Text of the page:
Finding New Pathways for Combination Products

Combination products are creating some challenges that must be overcome with input from multiple industries.

October 1, 2008

3 Min Read
Finding New Pathways for Combination Products


The convergence of medical devices, pharmaceuticals, and biologics has been under way for a few years now, and it is creating new challenges in these related but separate industries. Converging areas such as genomics, proteomics, and nanotechnology have created new diagnostic and therapeutic possibilities. Moreover, they have presented a new avenue for product innovation and an opportunity for the development of more personalized medicine.

That shift, of course, brings changes that are akin to starting a new company. Companies that venture into the converging world of combination products must take an integrated approach to defining their strategy, their development process, and their company's organization, said Dennis Goldberg, president and CEO of Transport Pharma. Goldberg spoke at the BIOMEDevice conference in September. The company is a specialty pharmaceutical firm, with a dermal product pipeline based on the combination of medical electronics, materials engineering, formulation chemistry, and skin biology.

The development of combination products requires dedicated and collaborative efforts, open and flexible communication, and input from across multiple disciplines. Many times, development of such products won't even fit into a company's current business model. Goldberg suggests that companies developing such products need to have expertise in all of the relevant core competencies in order to provide guidance to vendors. Transport's team, for example, is comprised of experienced engineers, chemists, biologists, and experts in clinical development regulatory affairs.

The advent of combination products has also meant changes at FDA, and will likely mean further evolution of the agency's approach to convergent technologies. The Office of Combination Products (OCP) was established by FDA in 2003 to identify and assign these products to the lead FDA review center—CDRH, the Center for Drug Evaluation and Research (CDER), or the Center for Biologics Evaluation and Research (CBER). In 2007, FDA issued decisions on 57 combination products, 27 of which went through CDRH.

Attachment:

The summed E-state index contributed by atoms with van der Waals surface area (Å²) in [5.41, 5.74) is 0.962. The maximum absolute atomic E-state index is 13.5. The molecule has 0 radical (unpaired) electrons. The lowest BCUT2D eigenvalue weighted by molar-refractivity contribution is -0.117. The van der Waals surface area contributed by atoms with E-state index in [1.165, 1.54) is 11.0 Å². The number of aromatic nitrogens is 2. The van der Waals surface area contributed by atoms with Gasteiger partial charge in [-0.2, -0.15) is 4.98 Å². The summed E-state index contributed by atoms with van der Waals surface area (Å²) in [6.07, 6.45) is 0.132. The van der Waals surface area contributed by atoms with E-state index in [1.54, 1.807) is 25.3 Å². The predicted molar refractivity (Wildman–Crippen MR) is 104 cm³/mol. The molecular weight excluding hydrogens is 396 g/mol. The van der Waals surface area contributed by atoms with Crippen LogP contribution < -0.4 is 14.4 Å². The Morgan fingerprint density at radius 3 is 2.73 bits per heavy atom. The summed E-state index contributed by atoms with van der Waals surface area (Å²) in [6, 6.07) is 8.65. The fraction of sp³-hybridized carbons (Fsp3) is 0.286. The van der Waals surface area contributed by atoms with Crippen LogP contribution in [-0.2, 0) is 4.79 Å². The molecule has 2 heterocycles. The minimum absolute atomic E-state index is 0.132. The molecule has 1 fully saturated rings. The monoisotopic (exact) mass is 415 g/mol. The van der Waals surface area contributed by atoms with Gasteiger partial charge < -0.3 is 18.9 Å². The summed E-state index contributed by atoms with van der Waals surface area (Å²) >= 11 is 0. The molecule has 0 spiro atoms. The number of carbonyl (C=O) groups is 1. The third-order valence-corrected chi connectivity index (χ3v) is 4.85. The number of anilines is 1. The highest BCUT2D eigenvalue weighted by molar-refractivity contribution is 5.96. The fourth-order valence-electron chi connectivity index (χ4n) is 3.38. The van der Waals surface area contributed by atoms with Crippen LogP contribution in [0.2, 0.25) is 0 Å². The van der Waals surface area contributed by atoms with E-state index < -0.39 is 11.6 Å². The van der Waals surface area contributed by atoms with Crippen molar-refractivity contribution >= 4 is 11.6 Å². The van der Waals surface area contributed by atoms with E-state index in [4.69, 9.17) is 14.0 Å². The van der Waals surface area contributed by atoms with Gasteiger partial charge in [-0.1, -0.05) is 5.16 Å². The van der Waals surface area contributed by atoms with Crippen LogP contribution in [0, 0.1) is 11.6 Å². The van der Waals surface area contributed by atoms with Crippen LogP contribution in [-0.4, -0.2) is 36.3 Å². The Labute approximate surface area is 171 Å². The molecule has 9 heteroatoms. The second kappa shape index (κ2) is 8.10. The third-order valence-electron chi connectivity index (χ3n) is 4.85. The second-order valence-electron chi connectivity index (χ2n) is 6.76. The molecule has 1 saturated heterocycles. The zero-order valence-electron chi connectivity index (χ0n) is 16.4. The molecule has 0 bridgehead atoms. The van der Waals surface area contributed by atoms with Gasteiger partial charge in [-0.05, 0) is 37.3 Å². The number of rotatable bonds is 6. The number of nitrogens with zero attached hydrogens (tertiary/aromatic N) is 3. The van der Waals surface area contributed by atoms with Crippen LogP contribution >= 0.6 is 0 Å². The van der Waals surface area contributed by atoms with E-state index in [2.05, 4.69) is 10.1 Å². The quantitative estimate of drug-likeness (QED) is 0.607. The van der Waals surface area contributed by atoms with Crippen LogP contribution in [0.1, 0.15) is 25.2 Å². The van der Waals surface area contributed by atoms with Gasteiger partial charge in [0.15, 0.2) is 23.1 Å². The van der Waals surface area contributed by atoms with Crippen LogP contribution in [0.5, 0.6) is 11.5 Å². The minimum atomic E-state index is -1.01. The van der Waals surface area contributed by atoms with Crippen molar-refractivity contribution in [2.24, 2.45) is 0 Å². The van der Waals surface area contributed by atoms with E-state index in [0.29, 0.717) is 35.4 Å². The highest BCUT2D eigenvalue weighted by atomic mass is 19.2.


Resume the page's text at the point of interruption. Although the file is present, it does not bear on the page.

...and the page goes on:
“In the current conservative FDA environment, the standard is very high,” Goldberg said. His company split its application into two parts: a new drug approval and a 510(k) submission. “We provided CDRH with a pullout of the 510(k) to make it easier for [the center] to review the portion that was applicable to the device.”

Many of the first products to be submitted to FDA involved combining diagnostics or devices with drugs, but this is shifting with the integration of diagnostics and devices with sophisticated instrumentation and information technologies. In that environment, he said, FDA looks for guidance from the company.

Read previous coverage of combination products here.

“[OCP] is only a gatekeeper,” Goldberg said, referring to OCP's role in simply determining the appropriate center for a product based on its primary mode of action.

As life sciences companies begin to develop more products that cross boundaries, the regulatory landscape will also shift. It will be critical for you to provide input to FDA to ensure that the model that evolves is one that works for you.

The organization of a convergence company looks very different from a medical device company, and certainly the regulatory path is more complex. Combination products have the potential to offer greater therapeutic benefits than drugs, devices, or biologics on their own, and as such, will continue to drive the direction of new products that address the trend toward personalized medicine.

Sherrie Conroy for the Editors

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